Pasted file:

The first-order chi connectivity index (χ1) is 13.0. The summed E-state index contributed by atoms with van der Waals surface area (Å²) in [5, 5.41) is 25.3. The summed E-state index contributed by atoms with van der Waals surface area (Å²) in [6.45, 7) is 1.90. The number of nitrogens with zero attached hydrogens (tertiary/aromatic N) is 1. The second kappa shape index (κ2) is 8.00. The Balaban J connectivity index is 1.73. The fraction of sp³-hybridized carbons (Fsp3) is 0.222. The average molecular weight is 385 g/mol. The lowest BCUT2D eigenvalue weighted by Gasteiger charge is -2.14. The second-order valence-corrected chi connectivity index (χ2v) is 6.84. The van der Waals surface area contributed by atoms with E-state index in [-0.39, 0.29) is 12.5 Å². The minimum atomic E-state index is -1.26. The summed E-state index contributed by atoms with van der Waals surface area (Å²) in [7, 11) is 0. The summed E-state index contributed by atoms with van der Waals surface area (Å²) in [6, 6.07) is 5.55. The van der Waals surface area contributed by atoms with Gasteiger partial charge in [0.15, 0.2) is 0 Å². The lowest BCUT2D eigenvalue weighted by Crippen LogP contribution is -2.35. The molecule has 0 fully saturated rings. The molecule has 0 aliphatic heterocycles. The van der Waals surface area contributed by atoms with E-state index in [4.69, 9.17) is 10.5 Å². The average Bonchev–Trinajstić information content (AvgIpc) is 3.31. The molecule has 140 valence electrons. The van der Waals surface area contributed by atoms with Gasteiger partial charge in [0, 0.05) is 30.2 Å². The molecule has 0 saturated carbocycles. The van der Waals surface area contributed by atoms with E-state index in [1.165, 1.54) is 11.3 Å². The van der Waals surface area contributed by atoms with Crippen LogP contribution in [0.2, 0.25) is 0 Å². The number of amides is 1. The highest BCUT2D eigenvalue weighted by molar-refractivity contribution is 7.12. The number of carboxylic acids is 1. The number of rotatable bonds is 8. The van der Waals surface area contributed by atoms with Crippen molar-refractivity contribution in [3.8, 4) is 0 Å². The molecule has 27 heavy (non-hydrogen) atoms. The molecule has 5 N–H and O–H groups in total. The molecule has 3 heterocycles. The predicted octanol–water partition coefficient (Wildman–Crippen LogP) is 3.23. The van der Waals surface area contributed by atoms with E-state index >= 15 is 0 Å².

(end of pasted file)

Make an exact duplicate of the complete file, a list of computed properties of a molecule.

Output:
The first-order chi connectivity index (χ1) is 13.0. The summed E-state index contributed by atoms with van der Waals surface area (Å²) in [5, 5.41) is 25.3. The summed E-state index contributed by atoms with van der Waals surface area (Å²) in [6.45, 7) is 1.90. The number of nitrogens with zero attached hydrogens (tertiary/aromatic N) is 1. The second kappa shape index (κ2) is 8.00. The Balaban J connectivity index is 1.73. The fraction of sp³-hybridized carbons (Fsp3) is 0.222. The average molecular weight is 385 g/mol. The lowest BCUT2D eigenvalue weighted by Gasteiger charge is -2.14. The second-order valence-corrected chi connectivity index (χ2v) is 6.84. The van der Waals surface area contributed by atoms with E-state index in [-0.39, 0.29) is 12.5 Å². The minimum atomic E-state index is -1.26. The summed E-state index contributed by atoms with van der Waals surface area (Å²) in [7, 11) is 0. The summed E-state index contributed by atoms with van der Waals surface area (Å²) in [6, 6.07) is 5.55. The van der Waals surface area contributed by atoms with Gasteiger partial charge in [0.15, 0.2) is 0 Å². The lowest BCUT2D eigenvalue weighted by Crippen LogP contribution is -2.35. The molecule has 0 fully saturated rings. The molecule has 0 aliphatic heterocycles. The van der Waals surface area contributed by atoms with E-state index in [4.69, 9.17) is 10.5 Å². The average Bonchev–Trinajstić information content (AvgIpc) is 3.31. The molecule has 140 valence electrons. The van der Waals surface area contributed by atoms with Gasteiger partial charge in [0, 0.05) is 30.2 Å². The molecule has 0 saturated carbocycles. The van der Waals surface area contributed by atoms with E-state index in [1.165, 1.54) is 11.3 Å². The van der Waals surface area contributed by atoms with Crippen LogP contribution in [0.2, 0.25) is 0 Å². The number of amides is 1. The highest BCUT2D eigenvalue weighted by molar-refractivity contribution is 7.12. The number of carboxylic acids is 1. The number of rotatable bonds is 8. The van der Waals surface area contributed by atoms with Crippen molar-refractivity contribution in [3.8, 4) is 0 Å². The molecule has 27 heavy (non-hydrogen) atoms. The molecule has 5 N–H and O–H groups in total. The molecule has 3 heterocycles. The predicted octanol–water partition coefficient (Wildman–Crippen LogP) is 3.23. The van der Waals surface area contributed by atoms with E-state index >= 15 is 0 Å².